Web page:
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9th Circuit Says SORNA Violates Ex Post Facto

September 14, 2009

Sentencing Law & Policy : 9th Circuit Holds that SORNA Prosecution Violates Ex Post Facto Clause (for Juveniles).

The Ninth Circuit, in an lengthy panel opinion authored by Judge Reinhardt, today declares in US v. Juvenile Male, No. 07-30290 (9th Cir. Sept. 10, 2009) (available here) that part of the federal Sex Offender Registration and Notification Act is unconstitutional as applied to former juvenile offenders. Here is a key paragraph from the start of the unanimous panel opinion:

We must decide as a matter of first impression — in our court and in any other circuit court — whether the retroactive application of SORNA’s provision covering individuals who were adjudicated juvenile delinquents because of the commission of certain sex offenses before SORNA’s passage violates the Ex Post Facto Clause of the United States Constitution. In light of the pervasive and severe new and additional disadvantages that result from the mandatory registration of former juvenile offenders and from the requirement that such former offenders report in person to law enforcement authorities every 90 days for 25 years, and in light of the confidentiality that has historically attached to juvenile proceedings, we conclude that the retroactive application of SORNA’s provisions to former juvenile offenders is punitive and, therefore, unconstitutional.

For a host of reasons, this ruling seems likely to get considerable attention and scrutiny from federal officials in other branches as well as perhaps from the full Ninth Circuit and/or the Supreme Court.


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Full text of REINHARDT, Circuit Judge Opinion:

“In a surge of national concern, however, over the commission of sex offenses, particularly those against children, Congress in 2006 enacted the Sex Offender Registration and Notification Act (“SORNA” or “the Act”) and applied its registration and reporting requirements not only to adults but also to juveniles who commit certain serious sex offenses at the age of fourteen years or older. The Attorney General, exercising authority delegated by Congress, determined that SORNA would apply retroactively to all sex offenders convicted of qualifying offenses before its enactment, including juvenile delinquents. 28 C.F.R. § 72.3 (2007).”

“The retroactive application of SORNA’s juvenile registration provision affects people of all ages — not only juveniles. As we are still close in time to SORNA’s passage, some, like S.E., were adjudicated delinquent relatively recently and are still minors or young adults. The vast majority of persons affected, however, were adjudicated delinquent years or even decades before SORNA’s enactment and quite obviously are no longer juveniles. Indeed, the brunt of SORNA’s retroactive application to juvenile offenders is felt mainly by adults who committed offenses long ago as teenagers — many of whom have built families, homes, and careers notwithstanding their history of juvenile delinquency, which before SORNA’s enactment was not a matter of public record. For these adults, sex offender registration and reporting threatens to disrupt the stability of their lives and to ostracize them from their communities by drawing attention to decades-old sex offenses committed as juveniles that have, until now, remained sealed. Although from this point forward no new individuals will be affected by the retroactivity provision, its effects will be felt by numerous individuals for the rest of their adult lives.1″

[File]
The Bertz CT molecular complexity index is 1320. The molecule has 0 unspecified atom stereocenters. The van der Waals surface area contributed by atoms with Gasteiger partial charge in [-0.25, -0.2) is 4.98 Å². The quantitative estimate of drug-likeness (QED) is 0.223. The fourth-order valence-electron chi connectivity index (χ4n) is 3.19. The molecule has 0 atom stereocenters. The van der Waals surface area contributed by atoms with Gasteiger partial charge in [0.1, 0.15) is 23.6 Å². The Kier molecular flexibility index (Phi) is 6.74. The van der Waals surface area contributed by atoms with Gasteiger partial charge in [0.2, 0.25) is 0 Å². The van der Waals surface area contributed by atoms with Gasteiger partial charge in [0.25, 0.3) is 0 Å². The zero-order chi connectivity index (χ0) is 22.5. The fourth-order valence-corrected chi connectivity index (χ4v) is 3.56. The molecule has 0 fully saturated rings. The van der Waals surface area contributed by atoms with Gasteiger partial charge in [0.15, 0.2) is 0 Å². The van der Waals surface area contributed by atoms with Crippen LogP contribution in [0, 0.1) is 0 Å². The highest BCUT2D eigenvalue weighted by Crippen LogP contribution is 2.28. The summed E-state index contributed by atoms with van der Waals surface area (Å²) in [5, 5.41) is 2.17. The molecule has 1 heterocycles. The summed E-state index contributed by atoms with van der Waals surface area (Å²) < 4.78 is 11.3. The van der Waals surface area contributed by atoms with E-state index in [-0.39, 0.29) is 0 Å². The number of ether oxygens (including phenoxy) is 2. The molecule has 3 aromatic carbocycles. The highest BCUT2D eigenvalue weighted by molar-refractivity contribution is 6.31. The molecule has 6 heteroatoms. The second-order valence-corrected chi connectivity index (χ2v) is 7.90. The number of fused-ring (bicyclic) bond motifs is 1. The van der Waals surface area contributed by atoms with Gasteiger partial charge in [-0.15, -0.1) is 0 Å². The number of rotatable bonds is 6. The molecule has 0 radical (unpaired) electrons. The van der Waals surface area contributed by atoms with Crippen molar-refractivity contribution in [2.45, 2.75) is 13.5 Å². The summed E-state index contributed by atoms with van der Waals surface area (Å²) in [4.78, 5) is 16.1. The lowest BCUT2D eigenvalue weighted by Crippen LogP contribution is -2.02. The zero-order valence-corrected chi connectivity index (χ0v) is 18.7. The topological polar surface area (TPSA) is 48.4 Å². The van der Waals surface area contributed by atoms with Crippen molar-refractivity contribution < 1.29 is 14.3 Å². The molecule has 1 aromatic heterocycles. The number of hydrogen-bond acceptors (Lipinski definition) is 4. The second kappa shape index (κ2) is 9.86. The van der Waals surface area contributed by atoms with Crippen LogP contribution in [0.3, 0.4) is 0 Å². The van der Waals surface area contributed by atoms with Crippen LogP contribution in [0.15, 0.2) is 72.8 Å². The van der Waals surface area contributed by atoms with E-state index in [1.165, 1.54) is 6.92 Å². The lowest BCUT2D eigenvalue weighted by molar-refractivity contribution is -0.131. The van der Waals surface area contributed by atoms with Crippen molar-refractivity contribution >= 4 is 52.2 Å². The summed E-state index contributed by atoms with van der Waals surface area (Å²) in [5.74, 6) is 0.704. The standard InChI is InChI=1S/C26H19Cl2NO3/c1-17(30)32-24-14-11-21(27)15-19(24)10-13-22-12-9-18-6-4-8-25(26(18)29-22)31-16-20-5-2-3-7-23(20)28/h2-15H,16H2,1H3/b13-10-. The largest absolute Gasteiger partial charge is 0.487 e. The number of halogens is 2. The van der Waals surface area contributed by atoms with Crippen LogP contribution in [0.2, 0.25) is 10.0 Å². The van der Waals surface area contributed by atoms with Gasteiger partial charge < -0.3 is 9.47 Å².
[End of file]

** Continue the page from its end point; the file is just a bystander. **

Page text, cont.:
“We must decide as a matter of first impression — in our court and in any other circuit court — whether the retroactive application of SORNA’s provision covering individuals who were adjudicated juvenile delinquents because of the commission of certain sex offenses before SORNA’s passage violates the Ex Post Facto Clause of the United States Constitution. In light of the pervasive and severe new and additional disadvantages that result from the mandatory registration of former juvenile offenders and from the requirement that such former offenders report in person to law enforcement authorities every 90 days for 25 years, and in light of the confidentiality that has historically attached to juvenile proceedings, we conclude that the retroactive application of SORNA’s provisions to former juvenile offenders is punitive and, therefore, unconstitutional.” 2

2 Because we reverse the district court’s imposition of the registration requirement and hold that in light of the Ex Post Facto Clause, S.E. is not required to register as a sex offender under SORNA, we do not consider his additional arguments that the retroactive application of SORNA violates procedural due process, substantive due process, and the nondelegation doctrine.

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